This book celebrates moms over 43 pages, but focuses on the little things that make moms different and ultimately the same. Told from a little girl’s perspective as she sees other moms and daughters and wonders if her mom’s hijab makes her different. Some moms have spiky hair or curly hair, she notices some have black hair others blonde. Ultimately she realizes it isn’t the outside appearance that make a mom special.
The sparse text and sweet illustrations on the 9×9 pages makes the book perfect for toddlers and up; particularly as kids start to notice that people look different, and that not everyone wears a scarf.
The book starts with the asking of the question and then details some little things that moms and daughters do while looking different. They drop the girls off at school, they play hopscotch, go to the grocery store, read stories at the library, and laugh.
All moms she concludes are different in some ways, and the same in others. She then articulates that her mom is perfect and she wants to be like her when she grows up.
The book doesn’t specify why her mom wears a hijab and it is always called a scarf. The book is for Muslim and non Muslim children alike and is a great book to enjoy at bedtime or in small groups.
A choose your own adventure picture book, that doesn’t have anything Islamic specific, doesn’t seem to be written by a Muslim or illustrated by a Muslim, and that was found at the public library, starring a Muslim mom and daughter. Oh hurrah for beautiful illustrations, teachable moments, volume control in a library and the fun to read the story and have control over what happens next.
This 24 page book meant for kids in kindergarten to second or third grade is part of a series featuring diverse characters learning universal manners and making good choices. To see Muslims represent a universal lesson in a relatable environment is a great way to normalize seeing women in hijab in real life.
Haneen and her mom are at the library, and Haneen finds a book about fairies and cannot contain her excitement. Immediately the reader has to choose what Haneen does next. If she stays loud, the story ends rather quickly, but if she tries to keep her voice down, she might get to stay at the library a little longer.
There is a big test when she sees a friend, and disturbs a gentlemen working on the computer, but if you make good choices Haneen gets to check out two books. If your choices aren’t ideal you might have to just get the fairy book and get out, and if you really struggle to know how loud or quiet to be, you’ll have to come back another day and try again.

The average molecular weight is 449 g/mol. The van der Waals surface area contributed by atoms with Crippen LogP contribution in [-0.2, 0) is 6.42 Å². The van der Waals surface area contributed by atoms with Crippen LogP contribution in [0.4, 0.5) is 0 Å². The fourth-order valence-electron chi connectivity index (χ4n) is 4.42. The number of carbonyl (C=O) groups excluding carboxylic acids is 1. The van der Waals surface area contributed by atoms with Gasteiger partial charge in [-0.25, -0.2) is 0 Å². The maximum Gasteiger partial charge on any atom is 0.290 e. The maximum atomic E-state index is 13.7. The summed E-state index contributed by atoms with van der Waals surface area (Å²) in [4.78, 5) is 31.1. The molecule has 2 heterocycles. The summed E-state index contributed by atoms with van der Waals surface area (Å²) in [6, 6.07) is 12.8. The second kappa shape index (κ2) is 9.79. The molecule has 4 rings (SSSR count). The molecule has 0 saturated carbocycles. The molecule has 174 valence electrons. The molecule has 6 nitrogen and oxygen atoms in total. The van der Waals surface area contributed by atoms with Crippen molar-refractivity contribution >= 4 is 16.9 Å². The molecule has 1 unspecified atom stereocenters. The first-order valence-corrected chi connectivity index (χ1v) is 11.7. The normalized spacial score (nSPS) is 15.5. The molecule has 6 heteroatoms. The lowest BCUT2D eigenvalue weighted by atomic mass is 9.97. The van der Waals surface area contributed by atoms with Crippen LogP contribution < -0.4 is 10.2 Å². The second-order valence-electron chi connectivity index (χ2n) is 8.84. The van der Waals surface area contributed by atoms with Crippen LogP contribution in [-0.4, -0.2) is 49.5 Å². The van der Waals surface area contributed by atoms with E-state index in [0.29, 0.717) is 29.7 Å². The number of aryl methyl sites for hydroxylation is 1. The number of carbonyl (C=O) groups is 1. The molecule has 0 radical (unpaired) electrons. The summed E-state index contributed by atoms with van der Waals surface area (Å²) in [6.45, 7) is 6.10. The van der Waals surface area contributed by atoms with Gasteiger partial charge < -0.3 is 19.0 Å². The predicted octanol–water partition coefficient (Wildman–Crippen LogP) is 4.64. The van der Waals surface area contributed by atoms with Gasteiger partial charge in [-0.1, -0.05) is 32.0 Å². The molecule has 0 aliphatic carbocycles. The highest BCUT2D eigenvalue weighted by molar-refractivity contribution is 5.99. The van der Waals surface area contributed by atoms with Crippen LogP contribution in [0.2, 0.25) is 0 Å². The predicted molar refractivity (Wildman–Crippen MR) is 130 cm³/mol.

At the end of the book are some things to think about, to drive the point home. I love the line, “We are all free to make choices, but choices have consequences.” A great lesson for little ones, and a great reminder for older readers too.
The book is 9×8 and the expressions on the characters faces make the book a great option for circle time, story time, bedtime, and just to have on hands for kids to thumb through and enjoy. Well done!
This book published in 1999 was one of the first books I remember reading regularly to my Sunday school class, and reading it now as a mum myself makes it warm me all the more. In 34 warmly colored illustrations, this 8×8 book shares the story of how a little boy sees his mom. How impressed he is by her and how truly he loves her for all that she does, all that she is, and all that she shares with him.
As the story progresses from what she does within the home and family, to what she does for others, the little boy also imagines himself all grown up and his mum as a nan. He imagines that she will need him and he is ready and willing for when that time comes, to take care of her.
The book and illustrations target ages 3-6. Written in rhyming couplets, four lines per page, the story moves at a steady pace and the pictures are detailed and familiar enough to engage most kids at bed time or in small settings.
There are little Islamic specific tidbits sprinkled throughout that give parents or readers a chance to use it as a more specific teachable moment. Saying “salam, reading Quran, thanking Allah for the food they have, praying salat, giving charity, visiting the elderly, celebrating eid, obeying her, and caring for her in her old age to achieve jannah, inshaAllah.